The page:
- Synthetic biologists have opened their doors to the conservationists to join in, go to labs, be part of lectures, learn about their science and their work. Conservationists are not walking through this door… why?
- Mauri indigenous people have entirely different perspective. Questions of what is nature/life are simple. Do not see need in resurrection of extinct creatures as are comfortable with death.
My thoughts (from observations and conversations):
- These two groups of people need to incorporate more groups, more stakeholders that will be involved in the future.
- The two groups weren’t being understood by the other: some felt as if their opinions weren’t regarded as professional or worthy.
- “Synthetic biologists are not teenagers” – related to “monkeying around” from previous day?
- Today it felt as though some surfaces were starting to be scratched, but conversations were stifled by time limitations.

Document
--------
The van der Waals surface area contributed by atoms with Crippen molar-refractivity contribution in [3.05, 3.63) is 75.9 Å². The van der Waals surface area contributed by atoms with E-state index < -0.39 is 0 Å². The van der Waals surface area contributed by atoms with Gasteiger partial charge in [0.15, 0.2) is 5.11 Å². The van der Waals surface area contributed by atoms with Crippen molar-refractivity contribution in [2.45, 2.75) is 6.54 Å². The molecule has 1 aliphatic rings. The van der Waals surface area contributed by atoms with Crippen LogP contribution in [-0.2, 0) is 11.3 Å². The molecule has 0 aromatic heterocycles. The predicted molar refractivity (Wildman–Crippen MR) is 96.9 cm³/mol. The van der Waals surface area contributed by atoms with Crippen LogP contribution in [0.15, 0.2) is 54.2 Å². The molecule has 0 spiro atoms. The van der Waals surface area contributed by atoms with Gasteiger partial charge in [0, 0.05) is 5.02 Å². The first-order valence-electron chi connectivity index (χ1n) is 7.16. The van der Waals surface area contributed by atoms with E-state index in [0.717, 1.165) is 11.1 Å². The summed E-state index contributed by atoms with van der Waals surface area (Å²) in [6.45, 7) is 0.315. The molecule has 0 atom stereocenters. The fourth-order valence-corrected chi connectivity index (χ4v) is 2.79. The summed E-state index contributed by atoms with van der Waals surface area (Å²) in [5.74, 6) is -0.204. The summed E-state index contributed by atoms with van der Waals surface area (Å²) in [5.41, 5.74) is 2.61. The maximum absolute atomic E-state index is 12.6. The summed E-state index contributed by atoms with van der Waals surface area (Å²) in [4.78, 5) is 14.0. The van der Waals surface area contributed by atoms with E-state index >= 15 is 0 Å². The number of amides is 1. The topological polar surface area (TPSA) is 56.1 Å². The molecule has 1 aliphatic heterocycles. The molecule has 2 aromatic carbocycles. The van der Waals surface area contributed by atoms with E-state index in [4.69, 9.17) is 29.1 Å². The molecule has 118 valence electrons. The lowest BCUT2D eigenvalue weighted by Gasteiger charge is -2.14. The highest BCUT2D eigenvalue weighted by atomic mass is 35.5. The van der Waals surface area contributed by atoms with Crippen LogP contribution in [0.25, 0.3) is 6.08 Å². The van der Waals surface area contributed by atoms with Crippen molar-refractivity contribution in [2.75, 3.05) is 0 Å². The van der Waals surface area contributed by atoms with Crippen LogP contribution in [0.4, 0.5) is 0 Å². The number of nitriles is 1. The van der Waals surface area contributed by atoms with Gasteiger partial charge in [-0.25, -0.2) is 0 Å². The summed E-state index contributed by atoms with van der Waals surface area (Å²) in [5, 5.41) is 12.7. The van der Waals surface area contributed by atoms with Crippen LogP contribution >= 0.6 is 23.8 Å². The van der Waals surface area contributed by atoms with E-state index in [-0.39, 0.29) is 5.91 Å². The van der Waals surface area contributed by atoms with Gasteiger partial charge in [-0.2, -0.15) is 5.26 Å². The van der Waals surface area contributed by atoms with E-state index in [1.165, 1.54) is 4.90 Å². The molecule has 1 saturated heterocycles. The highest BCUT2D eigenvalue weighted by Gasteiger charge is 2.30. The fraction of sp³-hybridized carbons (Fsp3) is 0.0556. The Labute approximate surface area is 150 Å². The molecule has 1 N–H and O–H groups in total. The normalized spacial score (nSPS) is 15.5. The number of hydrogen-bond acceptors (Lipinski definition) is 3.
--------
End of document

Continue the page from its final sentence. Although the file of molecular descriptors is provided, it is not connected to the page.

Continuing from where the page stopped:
- What happens next? Has anyone thought about how this conversation will go further?
- Concern about how much hype has been made about synthetic biology.
- SynBio researchers asking the question: if we do not know the implications of our work, do we then have the luxury to take action?
- No one asked conservationists the question: where exactly do you think SynBio can help? No-one asked synthetic biologists the question: where exactly do you think you can help?
- After yesterday’s brief introduction to the subject, it still feels a little like the different communities are not working together.
- SynBio researchers have been thinking about, and are aware of some of the wider consequences of their work, whereas the conservationists are new to synthetic biology, therefore this is slightly scary to them.
- Conservationists looking for how SynBio can help in grand-scheme ideas: how can SynBio help in land-use?; species protection?; protected areas etc. SynBio researchers have specific projects which show very specialised applications rather than wider reaching projects.